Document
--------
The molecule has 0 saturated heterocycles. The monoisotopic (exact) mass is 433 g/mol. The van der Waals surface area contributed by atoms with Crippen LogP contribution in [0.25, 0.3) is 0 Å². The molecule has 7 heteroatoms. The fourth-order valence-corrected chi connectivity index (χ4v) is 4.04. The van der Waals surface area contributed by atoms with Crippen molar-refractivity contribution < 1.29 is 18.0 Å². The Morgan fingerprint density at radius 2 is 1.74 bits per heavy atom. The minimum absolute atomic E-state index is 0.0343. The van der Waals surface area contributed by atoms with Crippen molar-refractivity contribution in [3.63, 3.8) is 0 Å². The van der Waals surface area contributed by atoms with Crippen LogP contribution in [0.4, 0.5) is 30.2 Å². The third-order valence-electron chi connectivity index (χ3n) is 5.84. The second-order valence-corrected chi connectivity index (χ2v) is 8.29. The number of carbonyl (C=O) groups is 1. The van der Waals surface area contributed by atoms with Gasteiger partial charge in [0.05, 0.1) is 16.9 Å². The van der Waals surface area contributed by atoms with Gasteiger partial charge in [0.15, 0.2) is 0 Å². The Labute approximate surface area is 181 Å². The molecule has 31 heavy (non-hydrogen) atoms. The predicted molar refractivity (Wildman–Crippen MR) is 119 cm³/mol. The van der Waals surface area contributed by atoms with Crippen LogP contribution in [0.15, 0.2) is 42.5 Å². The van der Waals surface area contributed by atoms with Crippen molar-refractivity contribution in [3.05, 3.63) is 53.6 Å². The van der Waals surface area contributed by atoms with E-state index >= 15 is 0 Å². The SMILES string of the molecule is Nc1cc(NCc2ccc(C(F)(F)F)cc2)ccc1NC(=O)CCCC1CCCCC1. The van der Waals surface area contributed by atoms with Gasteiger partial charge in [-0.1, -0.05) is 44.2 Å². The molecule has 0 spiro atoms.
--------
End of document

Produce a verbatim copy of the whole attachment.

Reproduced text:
The molecule has 0 saturated heterocycles. The monoisotopic (exact) mass is 433 g/mol. The van der Waals surface area contributed by atoms with Crippen LogP contribution in [0.25, 0.3) is 0 Å². The molecule has 7 heteroatoms. The fourth-order valence-corrected chi connectivity index (χ4v) is 4.04. The van der Waals surface area contributed by atoms with Crippen molar-refractivity contribution < 1.29 is 18.0 Å². The Morgan fingerprint density at radius 2 is 1.74 bits per heavy atom. The minimum absolute atomic E-state index is 0.0343. The van der Waals surface area contributed by atoms with Crippen molar-refractivity contribution in [3.63, 3.8) is 0 Å². The van der Waals surface area contributed by atoms with Crippen LogP contribution in [0.4, 0.5) is 30.2 Å². The third-order valence-electron chi connectivity index (χ3n) is 5.84. The second-order valence-corrected chi connectivity index (χ2v) is 8.29. The number of carbonyl (C=O) groups is 1. The van der Waals surface area contributed by atoms with Gasteiger partial charge in [0.05, 0.1) is 16.9 Å². The van der Waals surface area contributed by atoms with Gasteiger partial charge in [0.15, 0.2) is 0 Å². The Labute approximate surface area is 181 Å². The molecule has 31 heavy (non-hydrogen) atoms. The predicted molar refractivity (Wildman–Crippen MR) is 119 cm³/mol. The van der Waals surface area contributed by atoms with Crippen LogP contribution in [0.15, 0.2) is 42.5 Å². The van der Waals surface area contributed by atoms with Crippen molar-refractivity contribution in [3.05, 3.63) is 53.6 Å². The van der Waals surface area contributed by atoms with E-state index >= 15 is 0 Å². The SMILES string of the molecule is Nc1cc(NCc2ccc(C(F)(F)F)cc2)ccc1NC(=O)CCCC1CCCCC1. The van der Waals surface area contributed by atoms with Gasteiger partial charge in [-0.1, -0.05) is 44.2 Å². The molecule has 0 spiro atoms.